Challenges in obtaining VAT refunds have not only been confirmed by SAICA’s own research but reaffirmed by the Office of the Tax Ombud and even the Nugent SARS Inquiry. However, business needs to continue, and business people make plans to keep their cash flow alive.
‘Cash flow is king’ is a saying used in all businesses and for small businesses with limited access to credit and equity markets, cash is the lifeblood of their business. The main cause of SME failure is in fact cash flow related. Therefore, all forms of cash flow remain critical, including refunds from SARS. The mere deferral of payment is in itself detrimental to SMEs with late payments by government and big business ranked as second and third in the biggest obstacles for SMEs.
Value-added tax (VAT) refunds are no exception.
SARS’ systemic non-payment and late payment of VAT refunds has also forced business to find alternate ways to manage their cash flows or face closing their doors. One of these mechanisms has been to ensure that no or small refunds become due by deferring input tax claims to subsequent periods where output taxes would have been payable. A lesser group of vendors may also try to avoid SARS audits altogether by decreasing the size of VAT refunds through spreading it over a longer period. This practice, however, seems misguided and less legitimate a concern, as the quantum of the refund is not the only risk factor that triggers a SARS audit.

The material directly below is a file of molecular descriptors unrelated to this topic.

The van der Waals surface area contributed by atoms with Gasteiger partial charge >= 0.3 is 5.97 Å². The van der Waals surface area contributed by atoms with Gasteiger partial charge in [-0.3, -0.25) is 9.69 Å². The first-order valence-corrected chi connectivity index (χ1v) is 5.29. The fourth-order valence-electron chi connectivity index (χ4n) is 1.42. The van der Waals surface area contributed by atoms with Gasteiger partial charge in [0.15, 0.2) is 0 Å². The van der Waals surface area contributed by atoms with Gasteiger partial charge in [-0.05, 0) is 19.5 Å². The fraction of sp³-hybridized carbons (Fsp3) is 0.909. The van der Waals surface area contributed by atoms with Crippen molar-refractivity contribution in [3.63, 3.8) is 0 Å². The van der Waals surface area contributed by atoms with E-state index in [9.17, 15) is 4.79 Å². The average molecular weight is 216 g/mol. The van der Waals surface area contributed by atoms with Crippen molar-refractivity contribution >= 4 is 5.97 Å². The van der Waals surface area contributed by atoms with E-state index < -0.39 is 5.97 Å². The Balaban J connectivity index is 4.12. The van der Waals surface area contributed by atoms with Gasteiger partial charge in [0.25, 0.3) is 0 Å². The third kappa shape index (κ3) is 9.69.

The deferral is achieved by the vendor voluntarily claiming only a percentage of or specific input taxes in later periods in the VAT201. This conundrum came up in a recent technical discussion group, which then begs the question, is this practice within the confines of the law?
It should be acknowledged that the deferral comes at a significant cost to business who will not have access to this money as working capital or may have to defer for many months, losing interest as well. However, this is seen as a smaller cost than having SARS defer a large refund or even worse, unnecessarily dispute it for months, and still requiring full payment in the following months of all outputs taxes due.
SARS seems to have caught up on these practices and notwithstanding SARS’ conduct contributing to its creation, it seems to frown upon it.
Voluntary input tax adjustments
The voluntary adjustment is made on the VAT201 return, so the calculation seems to be the starting point to the enquiry. Section 16(1) of the VAT Act states that the tax payable by a vendor shall be calculated by him in accordance with the provisions of this section …
Section 16(3)(a)(i) VAT Act then also provides (own emphasis):
Subject to the provisions of subsection (2) of this section and the provisions of section 15 and 17, the amount of tax payable in respect of a tax period shall be calculated by deducting from the sum of the amounts of output tax of the vendor which are attributable to that period …, the following amounts –
… the amounts of input tax –
(i) In respect of supplies of goods and services … made to the vendor during that tax period.